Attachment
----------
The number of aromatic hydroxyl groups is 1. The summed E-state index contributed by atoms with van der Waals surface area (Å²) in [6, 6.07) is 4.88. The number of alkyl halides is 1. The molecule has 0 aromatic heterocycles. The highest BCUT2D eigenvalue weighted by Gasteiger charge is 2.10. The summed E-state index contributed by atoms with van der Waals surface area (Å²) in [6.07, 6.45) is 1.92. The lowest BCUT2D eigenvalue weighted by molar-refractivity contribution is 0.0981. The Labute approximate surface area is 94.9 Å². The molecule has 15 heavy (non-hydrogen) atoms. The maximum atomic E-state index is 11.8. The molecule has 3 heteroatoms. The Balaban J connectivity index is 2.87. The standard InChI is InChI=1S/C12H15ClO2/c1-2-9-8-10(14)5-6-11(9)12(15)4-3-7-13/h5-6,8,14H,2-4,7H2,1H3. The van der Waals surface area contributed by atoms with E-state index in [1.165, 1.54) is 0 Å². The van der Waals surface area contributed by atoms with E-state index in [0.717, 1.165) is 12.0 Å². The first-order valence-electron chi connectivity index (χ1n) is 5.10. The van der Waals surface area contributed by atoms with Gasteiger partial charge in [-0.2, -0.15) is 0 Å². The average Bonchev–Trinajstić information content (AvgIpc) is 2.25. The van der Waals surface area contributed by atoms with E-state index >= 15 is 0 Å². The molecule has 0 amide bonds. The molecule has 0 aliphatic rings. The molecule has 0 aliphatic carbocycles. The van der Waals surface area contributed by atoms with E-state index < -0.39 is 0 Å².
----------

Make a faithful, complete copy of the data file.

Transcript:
The number of aromatic hydroxyl groups is 1. The summed E-state index contributed by atoms with van der Waals surface area (Å²) in [6, 6.07) is 4.88. The number of alkyl halides is 1. The molecule has 0 aromatic heterocycles. The highest BCUT2D eigenvalue weighted by Gasteiger charge is 2.10. The summed E-state index contributed by atoms with van der Waals surface area (Å²) in [6.07, 6.45) is 1.92. The lowest BCUT2D eigenvalue weighted by molar-refractivity contribution is 0.0981. The Labute approximate surface area is 94.9 Å². The molecule has 15 heavy (non-hydrogen) atoms. The maximum atomic E-state index is 11.8. The molecule has 3 heteroatoms. The Balaban J connectivity index is 2.87. The standard InChI is InChI=1S/C12H15ClO2/c1-2-9-8-10(14)5-6-11(9)12(15)4-3-7-13/h5-6,8,14H,2-4,7H2,1H3. The van der Waals surface area contributed by atoms with E-state index in [1.165, 1.54) is 0 Å². The van der Waals surface area contributed by atoms with E-state index in [0.717, 1.165) is 12.0 Å². The first-order valence-electron chi connectivity index (χ1n) is 5.10. The van der Waals surface area contributed by atoms with Gasteiger partial charge in [-0.2, -0.15) is 0 Å². The average Bonchev–Trinajstić information content (AvgIpc) is 2.25. The van der Waals surface area contributed by atoms with E-state index >= 15 is 0 Å². The molecule has 0 amide bonds. The molecule has 0 aliphatic rings. The molecule has 0 aliphatic carbocycles. The van der Waals surface area contributed by atoms with E-state index < -0.39 is 0 Å².